The increasing use of intranasal steroids in the management of allergic rhinitis reflects their efficacy, tolerability, and safety. However, issues related to the safety of intranasal steroids continue to generate debate and confusion among clinicians. Consequently, there is often reluctance and uncertainty in prescribing these effective agents for the treatment of perennial and seasonal allergic rhinitis. Issues of particular concern are whether intranasal steroids adversely affect various homeostatic systems, influence growth and bone metabolism, and compromise ocular function. Furthermore, the expanding role of intranasal steroids in the pediatric, geriatric, and postmenopausal populations has raised concerns that these agents may result in a steroid burden that more readily causes adverse effects. An extensive review of the literature overwhelmingly supports the assertion that intranasal steroids are safe in prescribed doses and should allay the misconceptions regarding their appropriate use in the management of allergic rhinitis.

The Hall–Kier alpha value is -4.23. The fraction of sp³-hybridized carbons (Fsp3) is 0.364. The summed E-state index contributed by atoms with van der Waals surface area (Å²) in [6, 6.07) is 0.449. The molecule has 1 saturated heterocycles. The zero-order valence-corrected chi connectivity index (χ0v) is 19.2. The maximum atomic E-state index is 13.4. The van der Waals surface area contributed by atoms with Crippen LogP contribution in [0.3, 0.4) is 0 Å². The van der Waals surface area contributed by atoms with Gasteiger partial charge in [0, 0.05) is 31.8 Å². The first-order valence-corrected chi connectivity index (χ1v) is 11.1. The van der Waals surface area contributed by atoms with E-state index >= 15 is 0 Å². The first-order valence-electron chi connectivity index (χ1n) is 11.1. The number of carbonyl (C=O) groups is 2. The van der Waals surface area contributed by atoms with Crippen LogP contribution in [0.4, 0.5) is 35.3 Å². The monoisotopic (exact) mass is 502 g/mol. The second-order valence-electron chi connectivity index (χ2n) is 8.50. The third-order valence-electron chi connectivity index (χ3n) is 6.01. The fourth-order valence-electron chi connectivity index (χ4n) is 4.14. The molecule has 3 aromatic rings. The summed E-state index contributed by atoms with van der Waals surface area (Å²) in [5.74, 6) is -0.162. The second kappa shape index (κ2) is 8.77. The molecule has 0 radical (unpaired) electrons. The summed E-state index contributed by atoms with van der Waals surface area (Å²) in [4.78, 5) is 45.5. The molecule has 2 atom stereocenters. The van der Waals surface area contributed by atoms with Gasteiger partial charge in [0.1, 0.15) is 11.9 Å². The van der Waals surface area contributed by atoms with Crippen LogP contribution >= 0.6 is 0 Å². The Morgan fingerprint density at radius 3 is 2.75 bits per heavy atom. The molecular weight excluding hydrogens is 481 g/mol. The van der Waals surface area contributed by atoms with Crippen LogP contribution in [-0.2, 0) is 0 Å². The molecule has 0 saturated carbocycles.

When considering the results for the individual symptoms, benefit was shown in the intranasal corticosteroids group. The effect size was larger for nasal blockage ( MD -, 95% CI - to -; 1702 participants; six studies) than for rhinorrhoea ( MD -, 95% CI - to -; 1702 participants; six studies) or loss of sense of smell ( MD -, 95% CI - to -; 1345 participants; four studies). There was heterogeneity in the analysis for facial pain/pressure ( MD -, 95% CI - to ; 243 participants; two studies). The quality of the evidence was moderate for nasal blockage, rhinorrhoea and loss of sense of smell, but low for facial pain/pressure.